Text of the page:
The Pont d’Iéna joining the Eiffel Tower to the Trocadéro has been built at the instigation of Napoleon Bonaparte between 1808 and 1814. The Emperor – who’s just won two years earlier the Battle of Jena over Prussia – wishes to mark the event in stone and Parisian memories. Engineer Corneille Lamandé comes up with this five-arch bridge covering 140 meters (459.31 feet) and decorated with imperial eagles.
But only one year after the inauguration, the Pont d’Iéna, at the fall of the First Empire, Paris is invaded by Prussian troops and an ancient acquaintance of Napoleon Bonaparte has ambitions… the General Blücher, major loser of the Battle of Jena wishes to destroy the bridge retaliation! Louis XVIII opposes it and settles for recalling the Pont d’Iéna, Pont de l’Ecole Militaire and removes the imperial eagles from the tympanums.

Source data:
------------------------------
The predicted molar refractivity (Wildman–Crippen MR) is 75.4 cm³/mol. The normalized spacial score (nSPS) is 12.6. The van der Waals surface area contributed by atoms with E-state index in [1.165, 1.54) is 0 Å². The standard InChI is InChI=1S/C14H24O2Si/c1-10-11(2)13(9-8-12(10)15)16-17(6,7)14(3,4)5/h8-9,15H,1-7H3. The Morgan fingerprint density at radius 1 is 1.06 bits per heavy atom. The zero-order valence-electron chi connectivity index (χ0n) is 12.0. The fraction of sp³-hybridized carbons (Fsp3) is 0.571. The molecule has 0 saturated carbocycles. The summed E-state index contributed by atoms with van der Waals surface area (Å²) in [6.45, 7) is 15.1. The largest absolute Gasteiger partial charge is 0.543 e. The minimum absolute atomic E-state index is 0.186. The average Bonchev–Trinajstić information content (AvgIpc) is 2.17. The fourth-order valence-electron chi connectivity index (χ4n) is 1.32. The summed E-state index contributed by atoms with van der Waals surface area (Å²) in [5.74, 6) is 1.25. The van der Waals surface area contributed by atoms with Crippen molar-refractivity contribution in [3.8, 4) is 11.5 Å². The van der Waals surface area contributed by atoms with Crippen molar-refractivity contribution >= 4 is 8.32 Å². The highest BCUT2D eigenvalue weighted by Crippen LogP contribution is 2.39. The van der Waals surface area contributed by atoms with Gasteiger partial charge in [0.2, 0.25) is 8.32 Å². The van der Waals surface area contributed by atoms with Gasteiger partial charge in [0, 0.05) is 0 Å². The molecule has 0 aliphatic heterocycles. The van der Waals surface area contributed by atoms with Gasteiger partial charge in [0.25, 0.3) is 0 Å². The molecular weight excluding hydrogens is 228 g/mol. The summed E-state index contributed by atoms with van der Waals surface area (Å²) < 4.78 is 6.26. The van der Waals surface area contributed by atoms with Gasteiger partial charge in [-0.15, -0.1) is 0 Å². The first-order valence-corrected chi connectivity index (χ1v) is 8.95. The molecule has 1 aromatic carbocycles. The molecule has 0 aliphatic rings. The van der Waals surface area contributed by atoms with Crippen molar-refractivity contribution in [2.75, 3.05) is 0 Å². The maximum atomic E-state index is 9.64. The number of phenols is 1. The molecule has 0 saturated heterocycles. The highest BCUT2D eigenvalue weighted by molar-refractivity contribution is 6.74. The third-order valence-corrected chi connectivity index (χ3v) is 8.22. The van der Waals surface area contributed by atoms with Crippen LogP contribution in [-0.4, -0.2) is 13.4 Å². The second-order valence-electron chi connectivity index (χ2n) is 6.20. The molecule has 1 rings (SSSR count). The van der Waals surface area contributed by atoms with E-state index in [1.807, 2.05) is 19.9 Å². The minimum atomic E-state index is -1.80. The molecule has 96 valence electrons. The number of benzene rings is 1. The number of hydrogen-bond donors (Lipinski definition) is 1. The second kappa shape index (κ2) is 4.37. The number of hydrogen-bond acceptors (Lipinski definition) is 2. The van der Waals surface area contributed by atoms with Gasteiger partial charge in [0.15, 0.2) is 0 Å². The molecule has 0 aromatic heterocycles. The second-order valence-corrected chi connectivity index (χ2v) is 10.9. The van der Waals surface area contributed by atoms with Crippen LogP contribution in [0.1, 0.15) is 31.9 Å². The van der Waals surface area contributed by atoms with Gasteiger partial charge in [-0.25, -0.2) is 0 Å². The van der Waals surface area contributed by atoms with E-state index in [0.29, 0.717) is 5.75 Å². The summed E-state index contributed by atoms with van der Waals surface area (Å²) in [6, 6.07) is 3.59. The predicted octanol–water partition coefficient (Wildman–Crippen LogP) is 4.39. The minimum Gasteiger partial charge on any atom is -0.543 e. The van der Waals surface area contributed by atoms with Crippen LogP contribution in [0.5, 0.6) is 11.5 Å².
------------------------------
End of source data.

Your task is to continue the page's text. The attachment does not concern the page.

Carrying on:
Under Louis Philippe, the bridge finds its original name back and during the Second Empire, it’s decorated with new imperial eagles sculpted by Jean-François Mouret and four statues still visible today: a Gallic warrior, a Roman warrior, a Greek warrior and an Arab warrior.
As it’s set in the geographical center of the World Fairs, the Pont d’Iéna has, over the years, extended until 1937 when it reached its current width of 35 meters (114.82 feet).
Listed a historical monument in 1975, the Pont d’Iéna has lost nothing of its splendor of yesteryear.
75116 Paris 16